Being a member of the LGBT community, while coming with its upsides (such as Pride and community spirit) also has plenty of downsides too (abuse, persecution and the denial of human rights). And its these downsides that have a massive impact on the LGBT community as the trauma and pressure of being ‘othered’ in society often leads to mental health issues.
This is particularly the case for bisexual women who have to deal with this as well as prejudice and abuse from within the LGBT community too. According to new research published in the Journal of Public Health and put together by The London School of Hygiene & Tropical Medicine, there is a far greater likelihood that bisexual women will have mental health issues than lesbians.
After looking at the data from the 2007 Stonewall Women’s Health Survey (which included responses from 5,706 bisexual and lesbian women living in the UK) they deemed that bisexual women are a third more likely to self-harm, two-thirds more likely to have an eating disorder, more likely to stay in the closet and are more likely to face discrimination from their peer groups too.
Dr Ford Hickson, the senior study author explains:
“Bisexual people are at particular risk of invisibility and marginalisation from both gay/lesbian communities and mainstream society. Although bisexual women in our study reported experiencing less sexuality-based discrimination than lesbians, this did not benefit their mental health.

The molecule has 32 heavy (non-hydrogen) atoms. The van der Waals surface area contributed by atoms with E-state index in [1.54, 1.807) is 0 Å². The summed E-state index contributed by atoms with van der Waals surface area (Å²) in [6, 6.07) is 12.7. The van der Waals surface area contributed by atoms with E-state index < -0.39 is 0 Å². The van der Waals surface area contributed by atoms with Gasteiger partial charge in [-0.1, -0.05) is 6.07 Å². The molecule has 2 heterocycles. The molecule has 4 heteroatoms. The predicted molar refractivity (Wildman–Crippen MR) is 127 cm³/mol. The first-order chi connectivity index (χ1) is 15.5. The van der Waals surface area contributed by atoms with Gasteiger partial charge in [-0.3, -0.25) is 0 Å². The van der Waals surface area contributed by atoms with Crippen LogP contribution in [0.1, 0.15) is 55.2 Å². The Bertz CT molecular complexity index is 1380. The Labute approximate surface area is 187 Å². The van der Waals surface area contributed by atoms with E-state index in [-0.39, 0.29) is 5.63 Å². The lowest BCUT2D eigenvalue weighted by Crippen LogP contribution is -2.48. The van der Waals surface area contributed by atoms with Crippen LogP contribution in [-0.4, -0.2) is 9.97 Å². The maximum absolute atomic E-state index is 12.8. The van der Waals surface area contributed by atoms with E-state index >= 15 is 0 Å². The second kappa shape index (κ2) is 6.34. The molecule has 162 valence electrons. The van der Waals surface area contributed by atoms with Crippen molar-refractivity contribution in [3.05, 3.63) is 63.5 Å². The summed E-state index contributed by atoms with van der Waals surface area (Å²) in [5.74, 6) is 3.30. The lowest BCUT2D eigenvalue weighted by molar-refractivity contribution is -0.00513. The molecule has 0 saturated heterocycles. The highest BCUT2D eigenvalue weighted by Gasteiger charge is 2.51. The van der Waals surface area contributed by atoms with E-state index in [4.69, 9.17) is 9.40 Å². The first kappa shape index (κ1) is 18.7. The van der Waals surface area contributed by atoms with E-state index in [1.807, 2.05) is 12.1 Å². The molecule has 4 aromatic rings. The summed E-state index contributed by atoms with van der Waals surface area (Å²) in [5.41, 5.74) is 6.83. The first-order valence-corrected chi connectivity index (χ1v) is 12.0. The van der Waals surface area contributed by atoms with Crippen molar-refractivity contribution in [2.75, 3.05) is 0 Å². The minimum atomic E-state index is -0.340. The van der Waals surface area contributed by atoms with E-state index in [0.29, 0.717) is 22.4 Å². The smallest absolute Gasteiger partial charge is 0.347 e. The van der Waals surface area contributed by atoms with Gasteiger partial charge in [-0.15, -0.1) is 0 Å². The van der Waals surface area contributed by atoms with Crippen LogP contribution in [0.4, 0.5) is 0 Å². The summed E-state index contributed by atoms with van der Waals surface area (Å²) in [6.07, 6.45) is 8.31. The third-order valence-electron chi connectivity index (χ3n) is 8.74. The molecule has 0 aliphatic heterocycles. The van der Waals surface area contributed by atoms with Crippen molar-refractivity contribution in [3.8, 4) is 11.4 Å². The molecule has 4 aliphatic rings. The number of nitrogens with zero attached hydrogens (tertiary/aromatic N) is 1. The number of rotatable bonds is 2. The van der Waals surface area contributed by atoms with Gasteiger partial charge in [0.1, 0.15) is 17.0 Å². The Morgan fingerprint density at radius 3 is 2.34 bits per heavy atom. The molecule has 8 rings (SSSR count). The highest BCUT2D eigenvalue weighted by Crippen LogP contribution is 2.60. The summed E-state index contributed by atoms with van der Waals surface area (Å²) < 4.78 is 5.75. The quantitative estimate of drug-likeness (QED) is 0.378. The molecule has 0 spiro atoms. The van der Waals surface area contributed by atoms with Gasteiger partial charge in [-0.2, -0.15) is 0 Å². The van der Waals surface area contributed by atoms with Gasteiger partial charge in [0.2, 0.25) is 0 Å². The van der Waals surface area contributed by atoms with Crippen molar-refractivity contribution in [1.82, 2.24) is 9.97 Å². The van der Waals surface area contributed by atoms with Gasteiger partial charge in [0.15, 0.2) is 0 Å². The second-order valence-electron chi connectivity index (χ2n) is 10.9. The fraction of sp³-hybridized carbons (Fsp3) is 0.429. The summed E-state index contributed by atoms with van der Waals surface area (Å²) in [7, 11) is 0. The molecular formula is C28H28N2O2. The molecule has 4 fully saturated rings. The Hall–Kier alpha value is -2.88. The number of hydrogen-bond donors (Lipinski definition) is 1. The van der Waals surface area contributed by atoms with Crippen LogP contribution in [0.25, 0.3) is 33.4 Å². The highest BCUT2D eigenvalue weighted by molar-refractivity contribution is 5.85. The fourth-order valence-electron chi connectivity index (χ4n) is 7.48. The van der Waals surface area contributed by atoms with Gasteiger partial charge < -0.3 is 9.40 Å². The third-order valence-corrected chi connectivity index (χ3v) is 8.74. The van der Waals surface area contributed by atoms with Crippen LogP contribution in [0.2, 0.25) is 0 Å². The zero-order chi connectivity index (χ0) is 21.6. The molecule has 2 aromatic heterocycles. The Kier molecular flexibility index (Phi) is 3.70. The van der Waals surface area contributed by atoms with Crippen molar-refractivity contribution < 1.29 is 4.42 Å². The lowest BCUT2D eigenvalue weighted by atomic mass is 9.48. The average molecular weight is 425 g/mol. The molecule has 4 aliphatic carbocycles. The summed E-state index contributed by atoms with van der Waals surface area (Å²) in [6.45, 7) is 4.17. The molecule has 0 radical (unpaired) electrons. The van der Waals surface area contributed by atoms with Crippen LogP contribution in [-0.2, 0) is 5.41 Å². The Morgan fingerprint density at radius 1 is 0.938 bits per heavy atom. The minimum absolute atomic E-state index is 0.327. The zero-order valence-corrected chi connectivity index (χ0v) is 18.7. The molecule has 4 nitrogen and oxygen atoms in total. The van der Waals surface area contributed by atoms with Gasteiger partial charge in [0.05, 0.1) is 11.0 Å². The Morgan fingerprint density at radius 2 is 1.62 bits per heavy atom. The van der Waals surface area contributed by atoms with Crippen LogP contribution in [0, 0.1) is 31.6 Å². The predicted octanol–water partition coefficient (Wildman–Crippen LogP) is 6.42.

Mental health services should be aware of both the differences and the similarities in bisexual and lesbian women’s mental health care needs, and tailor the services they provide accordingly.”
The treatment of bisexual people within the LGBT community is something that’s often put up for debate. It’s not uncommon for people to ask when a bisexual is just going to ‘pick a side’ or to be treated differently by lesbians because they like two genders rather than one. And this is a viewpoint unfortunately supported in modern pop culture in shows like Glee and Faking It which have both featured gay characters saying they would refuse to date bisexuals and in shows like The L Word in which Alice’s bisexuality was a running joke for the better part of six seasons.
Lisa Colledge, the Research Assistant for the study, added that
“Homophobic prejudice is now widely and rightly condemned; specific stigma around bisexual identity needs to be similarly confronted.”
Many people are likely to agree with that as they would feel that no one – gay or bisexual – deserves mistreatment. With anti-bisexual viewpoints heavily embedded in society this will take a lot of effort to turn around, but hopefully the publishing of this study is a stepping stone on the path to better mental health.